The New Digs
"Peter's" abutilon (from Barton Sprgs. Nursery)
Source often determines what I will commonly call the plants I've started from cuttings - even when I know their botanical names. In my garden you'll find "Jeri's Llano Pink" (an unidentified antique rose from my friend Jeri's home on the Llano River), "Colleen's Climber" (found and shared by my friend Colleen Belk and later officially named for her), "Doug's Peach Iris" from my friend Doug's unbelievable cottage garden in Austin, "Lucinda's Hoja Santa" (started from an offshoot of my long time friend Lucinda's mother plant), and others.
Most of my shrimp plants were started from cuttings from the extension office demo garden. When I'm admiring the startling blue blooms on the Mexican salvia, I'm thinking of the first time I ever enjoyed the contrast of that color against its lime green foliage at Ila's house, then went home with precious cuttings wrapped in damp paper towel. Even lambs ears hold a memory for me of the day I first felt their soft leaves in the early 1970's and went home with a piece of the plant from Madalene Hill's herb garden in East Texas. It or its descendants have been in every single garden I've had since.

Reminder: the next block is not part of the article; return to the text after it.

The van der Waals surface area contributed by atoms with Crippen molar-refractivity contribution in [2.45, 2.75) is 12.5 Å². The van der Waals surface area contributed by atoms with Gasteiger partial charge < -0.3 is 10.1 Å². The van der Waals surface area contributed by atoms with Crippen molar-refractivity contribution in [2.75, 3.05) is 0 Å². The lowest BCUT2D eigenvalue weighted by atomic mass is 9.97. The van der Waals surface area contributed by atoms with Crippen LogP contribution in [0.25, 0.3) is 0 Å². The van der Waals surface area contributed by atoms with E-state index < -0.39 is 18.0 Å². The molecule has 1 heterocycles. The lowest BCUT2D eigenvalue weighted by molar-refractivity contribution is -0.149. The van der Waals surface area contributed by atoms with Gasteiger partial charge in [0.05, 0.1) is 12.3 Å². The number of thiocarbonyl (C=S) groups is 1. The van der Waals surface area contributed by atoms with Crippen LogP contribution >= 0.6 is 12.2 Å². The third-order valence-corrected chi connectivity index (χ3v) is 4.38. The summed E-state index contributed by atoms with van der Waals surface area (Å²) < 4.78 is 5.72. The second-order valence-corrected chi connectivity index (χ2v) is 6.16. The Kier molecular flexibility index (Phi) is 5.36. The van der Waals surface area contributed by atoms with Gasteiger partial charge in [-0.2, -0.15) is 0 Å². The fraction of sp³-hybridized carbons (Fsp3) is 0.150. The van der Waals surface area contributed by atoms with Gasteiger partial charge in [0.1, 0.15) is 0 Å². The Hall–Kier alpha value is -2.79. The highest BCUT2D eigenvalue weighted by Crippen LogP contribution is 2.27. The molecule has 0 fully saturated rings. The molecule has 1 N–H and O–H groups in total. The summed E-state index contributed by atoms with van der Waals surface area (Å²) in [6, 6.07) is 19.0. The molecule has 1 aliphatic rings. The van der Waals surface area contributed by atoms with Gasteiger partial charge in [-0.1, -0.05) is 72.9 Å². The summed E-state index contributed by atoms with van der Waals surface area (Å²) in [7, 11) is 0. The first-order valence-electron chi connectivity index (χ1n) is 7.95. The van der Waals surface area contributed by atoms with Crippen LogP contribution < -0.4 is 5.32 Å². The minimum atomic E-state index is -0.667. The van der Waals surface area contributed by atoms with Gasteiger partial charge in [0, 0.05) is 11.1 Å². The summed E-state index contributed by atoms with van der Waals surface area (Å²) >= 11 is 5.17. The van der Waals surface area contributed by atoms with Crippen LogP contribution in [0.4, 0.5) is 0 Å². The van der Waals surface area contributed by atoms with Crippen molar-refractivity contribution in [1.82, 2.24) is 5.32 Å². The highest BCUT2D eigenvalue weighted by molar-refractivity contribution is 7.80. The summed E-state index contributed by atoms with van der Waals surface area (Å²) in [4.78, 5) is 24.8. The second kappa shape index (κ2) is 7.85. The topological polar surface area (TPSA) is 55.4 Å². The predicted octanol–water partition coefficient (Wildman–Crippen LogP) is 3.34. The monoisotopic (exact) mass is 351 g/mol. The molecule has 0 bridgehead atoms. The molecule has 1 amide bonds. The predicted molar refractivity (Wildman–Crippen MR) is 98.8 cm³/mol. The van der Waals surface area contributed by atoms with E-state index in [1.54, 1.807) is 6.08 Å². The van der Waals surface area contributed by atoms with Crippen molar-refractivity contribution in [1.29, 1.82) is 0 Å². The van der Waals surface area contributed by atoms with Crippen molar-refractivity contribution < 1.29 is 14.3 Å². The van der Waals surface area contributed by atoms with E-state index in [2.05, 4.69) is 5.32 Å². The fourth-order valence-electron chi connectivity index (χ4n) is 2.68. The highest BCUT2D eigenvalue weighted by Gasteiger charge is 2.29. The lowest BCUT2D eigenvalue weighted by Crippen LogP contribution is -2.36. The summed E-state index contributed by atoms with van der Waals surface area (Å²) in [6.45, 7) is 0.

"Ila's" Mexican salvia
Schoolhouse (or Oxblood) Lily
When I walk through my yard, seeing these plants makes me feel connected to others, whether to dear friends who sent me home with cuttings, other gardeners with a plant I've admired and begged a piece of, or to unknown settlers who put a few irises on either side of a door to brighten the path. Let me know if there are "pass along plants" in your garden.
"Lucinda's" hoja santa